We then passed the hogs that were given a pasture of their own and a wallow. Once the piglets are weaned they go out in the pasture with the adult pigs and wander around rooting for bugs and laying in the mud wallow during the summer heat. Ben spoke of how intelligent and clean pigs are and how they cover themselves in mud to prevent sunburn not to be messy!
It has been a dry season and so Ben spoke of the need for more rain. Since the farm is not mechanized there is little in the way of irrigation except hand pumps for the family vegetable gardens. Since cows are used to fresh grass or hay, if they have enough spring water, the milk will not suffer, but it is always better for the pastures to have more water.
Ben uses a small solar powered cell to run moveable electric fences. This way he can pen the animals into a certain field and move them when they have eaten the grass down to a certain level. He can also separate out animals that may be ill from the herd, but he hardly ever has to do that. Because his farm is so compact, using the electric moveable fences gives him more flexibility which is key to good farm management.
Finally, we had a lovely dessert of molasses cake with fresh sweet cultured whipped cream and home canned strawberry preserves, along with homemade ice cream. It was simply divine! The entire family helped and all seemed healthy, happy and peaceful at their work. I was not surprised, but I am sure some people would be regarding their slim fit bodies even though they consistently ate saturated fats, heavy meals and natural sugars. Anna spoke about using fresh honey and maple syrup harvested from their own land but not commercially available, and Ben spoke of having to be a good steward to his land and animals and not try to do too much with the farm. It was very interesting to hear him discuss the balance between what the land can handle and the bounty that can be produced.
They discussed getting up at 4am and how the little ones got to sleep in until 5:30am! How they all got to rest most days after lunch to escape the heat and that during the summer months, they didn’t get as much sleep as they wanted because it was light out so late and there was always something to do! You could see there was an easy rhythm to their days, filled with family and faith and on Sunday there was prayer and visiting relatives for large meals and fellowship.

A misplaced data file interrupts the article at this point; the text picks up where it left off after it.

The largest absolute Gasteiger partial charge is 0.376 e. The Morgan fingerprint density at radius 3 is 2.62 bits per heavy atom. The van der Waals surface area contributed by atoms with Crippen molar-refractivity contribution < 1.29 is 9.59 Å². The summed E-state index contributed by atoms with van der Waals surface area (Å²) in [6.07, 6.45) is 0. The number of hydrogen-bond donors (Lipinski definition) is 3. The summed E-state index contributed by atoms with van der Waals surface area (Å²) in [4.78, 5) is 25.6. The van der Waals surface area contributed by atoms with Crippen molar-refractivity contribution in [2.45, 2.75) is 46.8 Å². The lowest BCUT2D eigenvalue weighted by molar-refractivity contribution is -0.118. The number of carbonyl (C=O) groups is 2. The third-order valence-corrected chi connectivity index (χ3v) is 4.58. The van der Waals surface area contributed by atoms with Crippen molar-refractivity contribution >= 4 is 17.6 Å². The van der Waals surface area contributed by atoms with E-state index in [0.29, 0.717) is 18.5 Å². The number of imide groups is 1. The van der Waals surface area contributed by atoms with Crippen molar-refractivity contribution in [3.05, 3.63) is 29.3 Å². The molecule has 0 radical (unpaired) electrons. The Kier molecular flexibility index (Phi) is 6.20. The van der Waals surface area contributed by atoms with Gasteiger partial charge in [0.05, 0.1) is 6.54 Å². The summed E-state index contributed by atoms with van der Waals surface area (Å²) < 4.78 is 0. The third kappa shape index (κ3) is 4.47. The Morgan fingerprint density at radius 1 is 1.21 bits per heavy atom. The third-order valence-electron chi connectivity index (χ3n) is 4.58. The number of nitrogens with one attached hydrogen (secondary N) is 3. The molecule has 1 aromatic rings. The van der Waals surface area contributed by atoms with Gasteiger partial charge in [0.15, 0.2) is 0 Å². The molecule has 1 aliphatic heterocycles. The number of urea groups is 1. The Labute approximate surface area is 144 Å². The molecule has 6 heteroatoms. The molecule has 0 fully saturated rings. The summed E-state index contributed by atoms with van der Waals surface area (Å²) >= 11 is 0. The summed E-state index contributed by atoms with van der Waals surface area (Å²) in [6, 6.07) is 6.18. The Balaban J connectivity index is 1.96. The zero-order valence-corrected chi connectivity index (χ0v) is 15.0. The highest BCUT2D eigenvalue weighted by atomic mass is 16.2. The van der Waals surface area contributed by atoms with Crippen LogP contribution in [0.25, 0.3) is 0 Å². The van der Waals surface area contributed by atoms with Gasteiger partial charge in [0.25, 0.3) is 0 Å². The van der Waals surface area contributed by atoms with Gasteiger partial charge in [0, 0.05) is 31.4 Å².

As the heat of the day came upon us, we were all loathe to leave, because the vibe was so wonderful! We thanked Ben and his wife Anna and their children very much for their hospitality, made some purchases at the farm store and went on our merry way, winding through other Amish farms to the main road and back to civilization. The difference of course is jarring and shocking. While I know working on an Amish farm would entail a level of labor that I am sure would be far more intense than expected, I am so in love with working the land that for a moment I would love to try it. I am glad that I can share in their world even briefly and the idea that they are willing to share a glimpse of their lives with me and appreciate me is heartwarming. That I can balance living in the modern world with obtaining healthful traditional products is simply the best, and now that I know how they do it, it feels even better to me! We will certainly be visiting again next year, but this time, we will know the way to go.
Please visit me at http://amoderatelife.com for more balanced healthy lifestyle information so you can join me living life, in the middle of the road! Thanks again to Kate for sharing you, her beloved readers with me!